The verso was, on the basis of the photograph in Wilde's file, accepted by Professor Hirst and published in 1984. He now feels after first hand study of the drawing, that the verso may not be by Michelangelo, as he does not accept the inscription as autograph. He suggests that the drawing may be by the Florentine sculptor Raffaello da Montelupo (?1505-1566/7), whose identity as a draughtsman was first discussed by Berenson, The Drawings of the Florentine Painters, Chicago and London, 1970 edition, I, pp. 256-63, III, figs. 814-32. Paul Joannides, however, accepts the verso and is inclined to believe the inscription is also autograph. He compares the drawing, both in the handling of the pen and the outline, to amongst others Louvre (Corpus I, no. 34 recto). The verso, if it is by Michelangelo, would date from around the same period as the recto, as the subject is so reminiscent of the Windsor Bacchanal of Children of 1533.
The discovery that the present drawing was part of Sir Thomas Lawrence's matchless collection of Michelangelo studies establishes that it came from the group of sheets bought by the painter Jean-Baptiste-Joseph Wicar, Napoleon's agent in charge of the official looting of paintings in Italy, from Filippo Buonarroti (1761-1839). The drawings came from the group given by Michelangelo to his nephew Leonardo, the remains of which are in the Casa Buonarroti, Florence. Wicar sold the Michelangelo drawings to Samuel Woodburn in Rome in 1823, along with a fine group of Raphaels. He in turn sold them to Thomas Dimsdale for (3,000, but owing to the death of that collector Lawrence was able to acquire them. Following Lawrence's own death in 1830 and the sad failure to save the collection intact, the hundred finest Michelangelo drawings were exhibited at the tenth, and final, exhibition of the Lawrence Gallery in 1836. The exhibition was a success with both public and press, although the reviews were not uncritical-the present study was one of a few singled out in an article in The Athenaeum of July 16 1836: 'No. 11, 'The Repose'; greatness of idea and style, approaching to grotesque, in the Virgin and Children; Joseph is likewise the magnifico of contemplation, in rather too resolute a posture of repose'. The British Museum copy of the catalogue is priced and it is interesting to be able to compare the relative prices set by Woodburn, although he still cherished the idea that the Michelangelo and Raphael drawings would be preserved for the nation. The price of 250 guineas for the drawing reveals how much Woodburn admired it, as from the selection of 100 studies only five match the price and nine exceed it by a small margin. The other drawings valued at 250 guineas were the Marchesa di Pescara, Head of a bearded Man, and the Adam all in the British Museum (Corpus II, no. 316 recto; II, no. 220 recto; I, no. 134, recto), the Ashmolean Three Soldiers disputing (Corpus I, no. 9 recto) and the Isabella Stewart Gardner Museum Pietà (Corpus III, no. 426, recto). Woodburn only broke up the series in 1838, when he sold 111 drawings from the ninth and tenth exhibitions to King Willem II of Holland. The present drawing may have been sold at this time, when Woodburn finally abandoned his aim of selling the Raphael and Michelangelo series en bloc. A further group from the Michelangelo and Raphael series was bought in 1845 by the University of Oxford, and are now in the Ashmolean Museum. The present drawing does not appear in Woodburn's posthumous sale of drawings from Lawrence's collection at Christie's in June 1860. The Christie's sale included a number of drawings from the 1836 exhibition, including some bought back by Woodburn at King William of Holland's sale in 1850. The quality and number of Michelangelo drawings in English museums, remarkably some two fifths of his oeuvre, is largely due to Lawrence since all of the Ashmolean sheets and 48 of those from the British Museum came from his collection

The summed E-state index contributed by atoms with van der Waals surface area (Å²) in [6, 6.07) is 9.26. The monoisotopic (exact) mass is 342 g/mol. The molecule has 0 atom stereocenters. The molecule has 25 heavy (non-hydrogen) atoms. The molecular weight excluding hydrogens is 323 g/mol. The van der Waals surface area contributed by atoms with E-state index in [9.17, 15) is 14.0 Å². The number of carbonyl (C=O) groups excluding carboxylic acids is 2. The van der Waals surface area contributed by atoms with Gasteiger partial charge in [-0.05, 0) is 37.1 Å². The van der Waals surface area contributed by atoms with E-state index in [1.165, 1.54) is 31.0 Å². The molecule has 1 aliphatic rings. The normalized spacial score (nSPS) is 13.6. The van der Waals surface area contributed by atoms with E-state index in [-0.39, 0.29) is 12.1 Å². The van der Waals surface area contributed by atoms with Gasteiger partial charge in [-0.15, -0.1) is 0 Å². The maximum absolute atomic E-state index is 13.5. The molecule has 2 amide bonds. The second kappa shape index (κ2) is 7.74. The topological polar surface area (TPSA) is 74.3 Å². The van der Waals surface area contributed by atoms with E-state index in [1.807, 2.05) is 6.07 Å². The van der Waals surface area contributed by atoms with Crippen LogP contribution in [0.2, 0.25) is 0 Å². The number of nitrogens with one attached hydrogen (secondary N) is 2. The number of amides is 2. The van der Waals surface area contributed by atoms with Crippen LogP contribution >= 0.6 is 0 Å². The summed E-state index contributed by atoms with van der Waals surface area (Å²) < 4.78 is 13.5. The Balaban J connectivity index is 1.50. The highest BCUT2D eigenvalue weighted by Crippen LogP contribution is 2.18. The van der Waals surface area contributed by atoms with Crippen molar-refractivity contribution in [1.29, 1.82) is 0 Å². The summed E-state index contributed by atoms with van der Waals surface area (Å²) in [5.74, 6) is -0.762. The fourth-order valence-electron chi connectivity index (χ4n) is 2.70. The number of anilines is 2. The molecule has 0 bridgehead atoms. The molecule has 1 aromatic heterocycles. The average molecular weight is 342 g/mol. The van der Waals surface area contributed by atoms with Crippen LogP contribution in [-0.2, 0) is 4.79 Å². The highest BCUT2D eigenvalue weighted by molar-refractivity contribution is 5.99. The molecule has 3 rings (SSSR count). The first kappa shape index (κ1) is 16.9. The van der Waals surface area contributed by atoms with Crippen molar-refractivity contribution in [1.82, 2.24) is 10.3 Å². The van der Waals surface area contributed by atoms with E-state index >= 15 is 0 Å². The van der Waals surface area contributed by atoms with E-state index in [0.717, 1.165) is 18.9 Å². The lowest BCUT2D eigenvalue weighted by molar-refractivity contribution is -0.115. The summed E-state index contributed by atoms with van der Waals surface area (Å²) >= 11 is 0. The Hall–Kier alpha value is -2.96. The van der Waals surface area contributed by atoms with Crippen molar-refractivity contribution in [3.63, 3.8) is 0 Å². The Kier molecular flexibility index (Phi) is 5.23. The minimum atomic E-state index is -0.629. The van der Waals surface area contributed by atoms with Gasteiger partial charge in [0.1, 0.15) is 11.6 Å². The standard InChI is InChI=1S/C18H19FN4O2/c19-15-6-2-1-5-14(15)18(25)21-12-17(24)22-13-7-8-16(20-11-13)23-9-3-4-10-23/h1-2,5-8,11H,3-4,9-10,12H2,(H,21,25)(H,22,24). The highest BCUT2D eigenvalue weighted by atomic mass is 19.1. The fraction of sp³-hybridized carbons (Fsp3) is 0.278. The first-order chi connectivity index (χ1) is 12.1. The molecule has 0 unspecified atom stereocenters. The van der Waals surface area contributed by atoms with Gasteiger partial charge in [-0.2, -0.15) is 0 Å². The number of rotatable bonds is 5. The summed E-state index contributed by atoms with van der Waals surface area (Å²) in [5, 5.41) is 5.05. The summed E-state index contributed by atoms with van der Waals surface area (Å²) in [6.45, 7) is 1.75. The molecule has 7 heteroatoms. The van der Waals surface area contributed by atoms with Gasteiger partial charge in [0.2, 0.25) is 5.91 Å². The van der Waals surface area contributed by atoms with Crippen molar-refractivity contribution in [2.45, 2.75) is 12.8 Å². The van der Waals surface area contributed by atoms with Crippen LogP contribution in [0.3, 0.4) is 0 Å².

Michelangelo di Ludovico Buonarroti Simoni, called Michelangelo (1475-1564)
With inscription 'Tempo verra ancor' (verso);black and red chalk, pen and brown ink, over stylus indications (recto), pen and brown ink (verso) watermark crossed arrows (cf. Briquet 6276, Siena 1447-9), a small tapering addition at lower edge (maximum height 5mm.), two small made up areas upper edge
FROM A PRIVATE COLLECTION
END OF MORNING SESSION
London, Messrs. Woodburn Gallery, The Lawrence Gallery, Tenth Exhibition, A Catalogue of one hundred original drawings by Michael Angelo, collected by Sir Thomas Lawrence, 1836, no. 11, 'The Repose- a noble composition of the Virgin, Infant Christ, St. John, and other figures. This superb study has some analogy with the splendid basso rilievo by Michel Angelo, which was left to the Royal Academy by the late Sir George Beaumont. It is executed in black and red chalk, and touched with the pen; it has several pentimentos, and on the reverse are many fine studies of sporting boys, admirably drawn with the pen. Superb. From the Collection of M. Buonarotti and the Chevalier Vicar'. The British Museum copy of the catalogue is annotated with the price of 250 guineas
with inscription 'Tempo verra ancor' (verso);black and red chalk, pen and brown ink, over stylus indications (recto), pen and brown ink (verso) watermark crossed arrows (cf. Briquet 6276, Siena 1447-9), a small tapering addition at lower edge (maximum height 5mm.), two small made up areas upper edge 279 x 391mm.
M. Hirst, review of Charles de Tolnay's Corpus dei Disegni di Michelangelo, The Burlington Magazine, 1983, CXXV, p. 556, fig. 35
M. Hirst, A further addendum to the Michelangelo Corpus, The Burlington Magazine, 1984, CXXVI, p. 91, fig. 31
The artist's nephew Leonardo Buonarroti, and by descent to Filippo Buonarroti (1761-1839) Jean-Baptist-Joseph Wicar
Sir Thomas Lawrence (L. 2445)